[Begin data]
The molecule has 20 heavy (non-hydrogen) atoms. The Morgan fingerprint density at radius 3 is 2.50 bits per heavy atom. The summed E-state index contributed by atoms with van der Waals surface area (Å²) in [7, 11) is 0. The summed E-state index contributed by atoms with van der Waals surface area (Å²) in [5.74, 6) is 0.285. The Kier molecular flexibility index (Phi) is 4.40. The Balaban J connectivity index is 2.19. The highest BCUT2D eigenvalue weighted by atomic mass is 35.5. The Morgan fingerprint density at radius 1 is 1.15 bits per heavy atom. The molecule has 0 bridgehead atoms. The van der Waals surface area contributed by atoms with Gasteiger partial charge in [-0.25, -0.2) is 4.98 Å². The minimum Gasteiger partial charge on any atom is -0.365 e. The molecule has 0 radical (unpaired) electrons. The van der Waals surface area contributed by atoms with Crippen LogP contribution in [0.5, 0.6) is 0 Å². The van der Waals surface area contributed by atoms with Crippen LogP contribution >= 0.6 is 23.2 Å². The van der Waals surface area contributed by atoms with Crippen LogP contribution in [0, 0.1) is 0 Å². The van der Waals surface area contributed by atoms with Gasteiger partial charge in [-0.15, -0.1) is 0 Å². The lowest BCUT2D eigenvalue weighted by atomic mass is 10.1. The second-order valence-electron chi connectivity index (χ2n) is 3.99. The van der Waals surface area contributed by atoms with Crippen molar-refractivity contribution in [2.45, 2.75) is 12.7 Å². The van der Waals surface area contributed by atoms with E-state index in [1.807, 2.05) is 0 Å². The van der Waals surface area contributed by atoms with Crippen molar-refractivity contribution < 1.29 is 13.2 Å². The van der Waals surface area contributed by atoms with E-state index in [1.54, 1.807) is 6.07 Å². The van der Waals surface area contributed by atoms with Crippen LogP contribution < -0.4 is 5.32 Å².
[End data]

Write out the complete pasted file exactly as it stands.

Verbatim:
The molecule has 20 heavy (non-hydrogen) atoms. The Morgan fingerprint density at radius 3 is 2.50 bits per heavy atom. The summed E-state index contributed by atoms with van der Waals surface area (Å²) in [7, 11) is 0. The summed E-state index contributed by atoms with van der Waals surface area (Å²) in [5.74, 6) is 0.285. The Kier molecular flexibility index (Phi) is 4.40. The Balaban J connectivity index is 2.19. The highest BCUT2D eigenvalue weighted by atomic mass is 35.5. The Morgan fingerprint density at radius 1 is 1.15 bits per heavy atom. The molecule has 0 bridgehead atoms. The van der Waals surface area contributed by atoms with Gasteiger partial charge in [-0.25, -0.2) is 4.98 Å². The minimum Gasteiger partial charge on any atom is -0.365 e. The molecule has 0 radical (unpaired) electrons. The van der Waals surface area contributed by atoms with Crippen LogP contribution in [0.5, 0.6) is 0 Å². The van der Waals surface area contributed by atoms with Crippen LogP contribution >= 0.6 is 23.2 Å². The van der Waals surface area contributed by atoms with Crippen LogP contribution in [0, 0.1) is 0 Å². The van der Waals surface area contributed by atoms with Gasteiger partial charge in [-0.15, -0.1) is 0 Å². The lowest BCUT2D eigenvalue weighted by atomic mass is 10.1. The second-order valence-electron chi connectivity index (χ2n) is 3.99. The van der Waals surface area contributed by atoms with Crippen molar-refractivity contribution in [2.45, 2.75) is 12.7 Å². The van der Waals surface area contributed by atoms with E-state index in [1.807, 2.05) is 0 Å². The van der Waals surface area contributed by atoms with Crippen molar-refractivity contribution < 1.29 is 13.2 Å². The van der Waals surface area contributed by atoms with E-state index in [1.54, 1.807) is 6.07 Å². The van der Waals surface area contributed by atoms with Crippen LogP contribution < -0.4 is 5.32 Å².